At first glance this 1977 Coupe Deville could pass for your mom's car (the wheels might give it away though). Hearing it drive by you would probably look up and expect to see an LS-6 Chevelle cruising by. This car is the perfect combination of luxury and raw power. It has all the luxury features you'd expect from a Cadillac and none of the performance. If you nail it, you'd better have the slicks on and a spare pair of shorts.

The interior is original except for tach and gauges (not permanently mounted) and the exterior is just the way Cadillac intended it to be. The car is in excellent condition and was recently painted with urethane base coat clear coat. It has approximately 60,000 miles on it. The clock even works.

I bought the car in 1978 when it was a year old and very slow. I proceeded to pull the stock engine, trans and rear end out and replaced them with a real drivetrain. The car was my basic fair weather transportation when I did not want to drive my street/strip Mustang. The car was a blast to drive and very luxurious too.

The 500 CID Cadillac engine is fresh, with less than 5,000 miles on it. The car can be driven daily and runs fine on 93 octane premium unleaded with a shot of lead substitute. A can or two of Lucas octane booster should be added if you plan on racing it. It runs low thirteens without the NOS and well into the twelves with it. A little tuning should put it nicely in the elevens. The car launches great with 7" slicks, lifting the left front tire off the ground. The last time it was at a quarter mile strip was twenty five years ago, before my kids were born. Now I just cruise the street a few times a year just to remind the motoring public, that Cadillac rules.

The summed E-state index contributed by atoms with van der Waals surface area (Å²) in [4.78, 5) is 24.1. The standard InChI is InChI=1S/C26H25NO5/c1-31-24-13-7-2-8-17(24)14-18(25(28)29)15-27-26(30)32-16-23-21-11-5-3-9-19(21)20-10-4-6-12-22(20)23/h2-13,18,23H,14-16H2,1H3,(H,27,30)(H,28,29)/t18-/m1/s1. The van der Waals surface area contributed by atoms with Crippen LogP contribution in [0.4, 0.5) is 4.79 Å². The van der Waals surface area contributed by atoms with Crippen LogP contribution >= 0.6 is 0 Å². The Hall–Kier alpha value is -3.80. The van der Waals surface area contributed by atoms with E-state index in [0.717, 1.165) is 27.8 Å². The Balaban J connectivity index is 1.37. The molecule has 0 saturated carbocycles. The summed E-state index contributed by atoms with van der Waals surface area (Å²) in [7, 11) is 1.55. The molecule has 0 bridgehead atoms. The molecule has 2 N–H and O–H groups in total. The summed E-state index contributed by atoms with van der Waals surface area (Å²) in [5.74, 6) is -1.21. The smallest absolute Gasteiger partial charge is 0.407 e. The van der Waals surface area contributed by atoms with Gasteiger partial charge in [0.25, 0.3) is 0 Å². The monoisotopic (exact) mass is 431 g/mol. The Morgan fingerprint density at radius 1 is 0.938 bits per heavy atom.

Of all the high performance cars I have owned I have had the most fun with this one. It would always attract a crowd at the drag strip. Imagine the reaction of a die hard street racer when he gets blown away by a Cadillac. I only put a few hundred miles on the car a year and never drive it in bad weather. It is always stored inside. Please feel free to contact me at for further details.

P e r f o r m a n c e   M o d i f i c a t i o n s
1977 Cadillac Coupe Deville

P e r f o r m a n c e   D e t a i l s

The block is from a 1969 Cadillac 472 (4.30 bore) it is bored .020 over, honed on a Sunnen Cylinder King. The block has been squared and milled to .000 deck height. The head gasket is .040 thick, so there is plenty of piston to head clearance.

The crank is a standard 500 CID crank (4.30 stroke), purchased new, which has been micro polished. The rotating assembly has been balanced. Bearing clearance is set at .0015 - .0020. The oil pump is a stock high volume design with a stiffer spring.

The rods are 455 Olds, which are forged instead of cast like Caddy rods. They have been magna fluxed, fitted with Chrysler 440 SPS bolts, the small end offset drilled to make up for .035 shorter length and fitted with Chrysler 426 Hemi pins (they're stronger and .10 wider).

The pistons are Ertel cast .020 over 1971-1973 Cadillac 500. They were fly cut to accommodate larger valves. The actual compression ratio is 9.7:1. They are clearanced at .003. The rings are standard Chrysler 440 double moly, I believe they are TRW.

The camshaft is a Competition Cams hydraulic 232/242 duration at .050 lobe lift with .545/.560 lift and a 110 degree center line. The cam was reground from a stock Cadillac cam. It uses Rhodes lifters, stock pushrods, and stock timing chain and gears.